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Fraud_HW_1_-_Chapters_1-3_Answer_Key_Solutions

Fraud_HW_1_-_Chapters_1-3_Answer_Key_Solutions - Homework#1...

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Homework #1 Name: _______________________ Chapters 1 – 3 Section: ___________________ True/False 1. F Telemarketing fraud is an example of employee embezzlement [1] 2. F Unintentional errors in financial statements are a form of fraud [1] 3. T In customer fraud, customers do not pay for goods purchased [1] 4. T The three elements of the fraud triangle are a perceived pressure, a perceived opportunity, and rationalization [2] 5. F Effective fraud fighters usually put most of their time and effort into minimizing the pressures for fraud perpetrators to commit fraud [2] 6. F An individual who owns his or her own business and is the sole employee needs many control procedures. [2] 7. T The elements of the fraud triangle by which the investigative techniques are often classified are 1) the theft act, 2) concealment efforts, and 3) conversion methods [3] 8. T Criminal conviction is much more difficult to achieve than a civil judgment because it requires proof ‘beyond a reasonable doubt” that the perpetrator intentionally stole assets [3] 9. T Legal action taken by an organization can affect the probability of whether fraud will reoccur [3] 10. F Expectations about punishment must be communicated randomly among work groups if fraud is to be prevented [3]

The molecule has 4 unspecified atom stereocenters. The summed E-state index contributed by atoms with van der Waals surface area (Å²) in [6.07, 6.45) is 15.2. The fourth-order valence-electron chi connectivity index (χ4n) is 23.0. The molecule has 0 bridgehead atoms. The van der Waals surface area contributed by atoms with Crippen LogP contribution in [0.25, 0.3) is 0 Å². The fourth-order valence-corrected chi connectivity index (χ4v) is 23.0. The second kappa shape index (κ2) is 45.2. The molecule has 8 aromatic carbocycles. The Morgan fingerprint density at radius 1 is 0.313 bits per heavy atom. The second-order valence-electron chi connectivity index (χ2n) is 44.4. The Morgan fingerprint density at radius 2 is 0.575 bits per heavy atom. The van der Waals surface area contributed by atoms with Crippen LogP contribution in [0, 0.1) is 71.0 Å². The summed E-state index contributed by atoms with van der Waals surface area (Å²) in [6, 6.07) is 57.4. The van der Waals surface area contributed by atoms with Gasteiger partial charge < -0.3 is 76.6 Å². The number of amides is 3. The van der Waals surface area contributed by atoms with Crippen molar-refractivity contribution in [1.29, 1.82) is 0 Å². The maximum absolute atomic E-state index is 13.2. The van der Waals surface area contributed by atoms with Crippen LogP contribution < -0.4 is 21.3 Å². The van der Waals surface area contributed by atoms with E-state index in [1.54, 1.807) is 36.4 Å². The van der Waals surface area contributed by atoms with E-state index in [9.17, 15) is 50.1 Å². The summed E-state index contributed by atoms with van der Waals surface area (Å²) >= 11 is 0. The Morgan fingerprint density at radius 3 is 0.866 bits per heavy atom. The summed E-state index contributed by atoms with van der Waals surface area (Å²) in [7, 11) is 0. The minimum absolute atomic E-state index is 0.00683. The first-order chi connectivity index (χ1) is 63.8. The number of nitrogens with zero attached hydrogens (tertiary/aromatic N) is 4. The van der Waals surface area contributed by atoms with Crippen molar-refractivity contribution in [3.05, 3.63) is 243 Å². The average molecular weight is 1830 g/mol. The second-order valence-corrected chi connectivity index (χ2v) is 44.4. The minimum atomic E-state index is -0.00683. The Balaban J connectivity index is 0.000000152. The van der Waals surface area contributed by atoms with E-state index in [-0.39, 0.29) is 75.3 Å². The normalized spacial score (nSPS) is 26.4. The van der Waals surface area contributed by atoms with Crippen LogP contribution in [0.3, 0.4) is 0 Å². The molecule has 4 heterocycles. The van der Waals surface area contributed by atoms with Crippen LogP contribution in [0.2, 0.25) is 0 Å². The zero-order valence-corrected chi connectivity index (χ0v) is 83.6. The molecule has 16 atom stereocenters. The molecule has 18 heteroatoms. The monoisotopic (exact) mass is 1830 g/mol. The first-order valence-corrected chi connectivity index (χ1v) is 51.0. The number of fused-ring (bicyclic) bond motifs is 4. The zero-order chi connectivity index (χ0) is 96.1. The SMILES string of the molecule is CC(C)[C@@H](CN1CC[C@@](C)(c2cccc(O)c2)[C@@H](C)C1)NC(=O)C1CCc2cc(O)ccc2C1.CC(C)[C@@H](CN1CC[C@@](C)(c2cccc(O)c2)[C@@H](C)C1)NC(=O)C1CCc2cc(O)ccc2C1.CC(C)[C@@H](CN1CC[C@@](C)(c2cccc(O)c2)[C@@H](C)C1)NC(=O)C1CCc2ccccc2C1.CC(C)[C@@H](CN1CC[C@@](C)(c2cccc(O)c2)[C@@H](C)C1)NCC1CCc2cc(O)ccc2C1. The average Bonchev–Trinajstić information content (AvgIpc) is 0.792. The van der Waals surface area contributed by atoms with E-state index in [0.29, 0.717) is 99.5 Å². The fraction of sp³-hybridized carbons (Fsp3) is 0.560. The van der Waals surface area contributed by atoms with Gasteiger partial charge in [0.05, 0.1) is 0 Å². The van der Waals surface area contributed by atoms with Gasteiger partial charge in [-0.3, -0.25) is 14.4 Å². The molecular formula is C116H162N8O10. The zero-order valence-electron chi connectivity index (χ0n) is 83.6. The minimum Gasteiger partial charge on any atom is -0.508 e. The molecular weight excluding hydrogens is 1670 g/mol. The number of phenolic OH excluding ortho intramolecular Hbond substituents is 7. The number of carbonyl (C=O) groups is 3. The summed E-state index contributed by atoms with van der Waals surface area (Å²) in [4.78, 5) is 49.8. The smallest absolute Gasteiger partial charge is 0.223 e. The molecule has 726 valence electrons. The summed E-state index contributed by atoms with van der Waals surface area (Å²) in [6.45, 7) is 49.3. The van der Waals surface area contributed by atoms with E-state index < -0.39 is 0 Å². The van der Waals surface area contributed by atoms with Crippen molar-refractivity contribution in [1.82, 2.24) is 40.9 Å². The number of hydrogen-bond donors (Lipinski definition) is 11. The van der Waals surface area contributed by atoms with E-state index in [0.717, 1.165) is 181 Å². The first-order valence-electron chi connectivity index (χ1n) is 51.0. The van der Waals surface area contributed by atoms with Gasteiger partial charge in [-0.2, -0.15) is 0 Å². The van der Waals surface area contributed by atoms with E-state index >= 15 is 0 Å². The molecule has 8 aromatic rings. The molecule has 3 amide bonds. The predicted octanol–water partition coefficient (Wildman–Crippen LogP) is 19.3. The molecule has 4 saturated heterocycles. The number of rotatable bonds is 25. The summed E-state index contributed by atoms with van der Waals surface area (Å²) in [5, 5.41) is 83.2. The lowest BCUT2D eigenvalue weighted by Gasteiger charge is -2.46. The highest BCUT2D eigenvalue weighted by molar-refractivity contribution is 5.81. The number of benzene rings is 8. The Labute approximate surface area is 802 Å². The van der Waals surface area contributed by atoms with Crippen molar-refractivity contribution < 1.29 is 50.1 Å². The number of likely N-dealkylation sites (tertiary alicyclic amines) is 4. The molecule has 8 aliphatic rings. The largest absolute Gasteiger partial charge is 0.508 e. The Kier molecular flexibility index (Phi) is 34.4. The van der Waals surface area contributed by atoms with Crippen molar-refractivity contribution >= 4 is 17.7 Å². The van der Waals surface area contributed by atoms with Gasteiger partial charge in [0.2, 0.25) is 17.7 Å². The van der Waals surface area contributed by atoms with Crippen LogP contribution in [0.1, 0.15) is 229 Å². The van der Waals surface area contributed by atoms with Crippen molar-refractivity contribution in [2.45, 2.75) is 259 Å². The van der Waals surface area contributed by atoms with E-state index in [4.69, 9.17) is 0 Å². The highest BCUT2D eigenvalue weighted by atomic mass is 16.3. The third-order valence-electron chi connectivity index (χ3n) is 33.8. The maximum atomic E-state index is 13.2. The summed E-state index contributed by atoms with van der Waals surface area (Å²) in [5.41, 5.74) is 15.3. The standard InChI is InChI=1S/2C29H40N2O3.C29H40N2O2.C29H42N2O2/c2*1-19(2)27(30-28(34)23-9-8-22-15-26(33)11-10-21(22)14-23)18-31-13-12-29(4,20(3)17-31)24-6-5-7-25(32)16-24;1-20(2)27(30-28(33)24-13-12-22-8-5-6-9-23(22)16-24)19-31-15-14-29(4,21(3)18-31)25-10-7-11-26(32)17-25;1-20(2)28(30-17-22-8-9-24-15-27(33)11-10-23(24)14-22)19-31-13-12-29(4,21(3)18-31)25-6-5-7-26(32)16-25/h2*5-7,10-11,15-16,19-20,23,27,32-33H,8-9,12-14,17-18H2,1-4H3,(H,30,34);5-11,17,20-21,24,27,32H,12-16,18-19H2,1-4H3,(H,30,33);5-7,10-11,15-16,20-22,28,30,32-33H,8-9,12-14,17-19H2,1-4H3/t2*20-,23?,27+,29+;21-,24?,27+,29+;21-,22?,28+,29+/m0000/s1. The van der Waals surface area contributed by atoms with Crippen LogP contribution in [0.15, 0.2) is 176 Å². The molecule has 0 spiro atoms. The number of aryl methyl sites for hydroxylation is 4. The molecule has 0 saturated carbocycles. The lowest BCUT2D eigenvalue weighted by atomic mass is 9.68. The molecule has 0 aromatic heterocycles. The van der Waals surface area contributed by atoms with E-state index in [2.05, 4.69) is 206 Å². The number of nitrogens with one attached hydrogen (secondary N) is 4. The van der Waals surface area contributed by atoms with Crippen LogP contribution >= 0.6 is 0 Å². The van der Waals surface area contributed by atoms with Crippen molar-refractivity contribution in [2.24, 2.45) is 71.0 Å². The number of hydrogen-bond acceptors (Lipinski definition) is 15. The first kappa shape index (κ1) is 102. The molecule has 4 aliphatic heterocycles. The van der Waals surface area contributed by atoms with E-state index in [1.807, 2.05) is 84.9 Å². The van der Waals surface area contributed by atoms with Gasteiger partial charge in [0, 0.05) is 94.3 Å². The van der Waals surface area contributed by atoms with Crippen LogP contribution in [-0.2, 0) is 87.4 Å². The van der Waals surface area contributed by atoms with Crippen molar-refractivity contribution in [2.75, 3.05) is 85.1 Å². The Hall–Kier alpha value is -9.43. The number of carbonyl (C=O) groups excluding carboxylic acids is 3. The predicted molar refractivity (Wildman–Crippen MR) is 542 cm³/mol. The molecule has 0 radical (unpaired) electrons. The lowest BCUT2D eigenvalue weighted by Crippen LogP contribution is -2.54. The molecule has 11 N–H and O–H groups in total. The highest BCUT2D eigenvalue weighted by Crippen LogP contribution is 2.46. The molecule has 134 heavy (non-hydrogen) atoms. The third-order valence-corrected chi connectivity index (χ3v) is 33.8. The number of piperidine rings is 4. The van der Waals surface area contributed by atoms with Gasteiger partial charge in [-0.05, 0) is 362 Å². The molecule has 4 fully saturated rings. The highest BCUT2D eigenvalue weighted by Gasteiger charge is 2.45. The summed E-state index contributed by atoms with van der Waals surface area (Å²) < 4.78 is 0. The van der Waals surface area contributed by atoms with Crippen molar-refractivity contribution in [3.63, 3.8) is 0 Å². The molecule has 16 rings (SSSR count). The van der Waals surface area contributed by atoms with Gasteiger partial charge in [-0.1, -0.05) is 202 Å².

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Short Answers 1. When vendor fraud occurs, who is the perpetrator and who is the victim? [1] With vendor fraud, organizations or individuals that sell goods or services are the perpetrators. Organizations the buy the goods or services are the victim. 2. In what ways did fraudulent mutual funds benefit from committing fraud? [1] Fraudulent mutual funds benefited by taking a windfall of profits made by investors. Illegal market timing alone caused losses of $5 billion a year to long-term mutual fund investors. The chapter discusses the example of Putnam Investments. Putnam was the fifth largest mutual fund firm in the United States with $263 billion in assets. In Putnam’s case, four investment fund managers engaged in market-timing trades and personally made large windfalls. Two other fund managers made market-timing trades in funds they didn’t manage and made huge windfalls as well.
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